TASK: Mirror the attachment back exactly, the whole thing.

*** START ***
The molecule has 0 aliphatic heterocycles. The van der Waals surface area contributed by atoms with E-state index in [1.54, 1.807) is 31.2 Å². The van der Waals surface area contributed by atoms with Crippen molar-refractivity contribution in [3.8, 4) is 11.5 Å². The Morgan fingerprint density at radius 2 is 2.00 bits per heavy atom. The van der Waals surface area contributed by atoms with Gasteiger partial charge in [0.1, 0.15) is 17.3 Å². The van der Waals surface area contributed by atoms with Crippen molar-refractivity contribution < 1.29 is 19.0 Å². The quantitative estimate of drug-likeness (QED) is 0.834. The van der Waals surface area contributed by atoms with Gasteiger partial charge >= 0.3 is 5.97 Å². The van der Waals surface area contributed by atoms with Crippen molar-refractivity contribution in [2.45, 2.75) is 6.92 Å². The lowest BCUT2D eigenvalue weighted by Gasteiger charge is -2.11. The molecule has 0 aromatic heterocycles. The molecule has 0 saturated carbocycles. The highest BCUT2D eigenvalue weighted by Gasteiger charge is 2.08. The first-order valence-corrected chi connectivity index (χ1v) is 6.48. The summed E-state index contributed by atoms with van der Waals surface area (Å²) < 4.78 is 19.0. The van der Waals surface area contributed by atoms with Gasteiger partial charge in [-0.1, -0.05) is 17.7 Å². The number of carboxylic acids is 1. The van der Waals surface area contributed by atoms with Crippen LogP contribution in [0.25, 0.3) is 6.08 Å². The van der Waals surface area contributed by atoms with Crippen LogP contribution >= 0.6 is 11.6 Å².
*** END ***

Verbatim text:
The molecule has 0 aliphatic heterocycles. The van der Waals surface area contributed by atoms with E-state index in [1.54, 1.807) is 31.2 Å². The van der Waals surface area contributed by atoms with Crippen molar-refractivity contribution in [3.8, 4) is 11.5 Å². The Morgan fingerprint density at radius 2 is 2.00 bits per heavy atom. The van der Waals surface area contributed by atoms with Gasteiger partial charge in [0.1, 0.15) is 17.3 Å². The van der Waals surface area contributed by atoms with Crippen molar-refractivity contribution < 1.29 is 19.0 Å². The quantitative estimate of drug-likeness (QED) is 0.834. The van der Waals surface area contributed by atoms with Gasteiger partial charge >= 0.3 is 5.97 Å². The van der Waals surface area contributed by atoms with Crippen molar-refractivity contribution in [2.45, 2.75) is 6.92 Å². The lowest BCUT2D eigenvalue weighted by Gasteiger charge is -2.11. The molecule has 0 aromatic heterocycles. The molecule has 0 saturated carbocycles. The highest BCUT2D eigenvalue weighted by Gasteiger charge is 2.08. The first-order valence-corrected chi connectivity index (χ1v) is 6.48. The summed E-state index contributed by atoms with van der Waals surface area (Å²) < 4.78 is 19.0. The van der Waals surface area contributed by atoms with Gasteiger partial charge in [-0.1, -0.05) is 17.7 Å². The number of carboxylic acids is 1. The van der Waals surface area contributed by atoms with Crippen LogP contribution in [0.25, 0.3) is 6.08 Å². The van der Waals surface area contributed by atoms with Crippen LogP contribution >= 0.6 is 11.6 Å².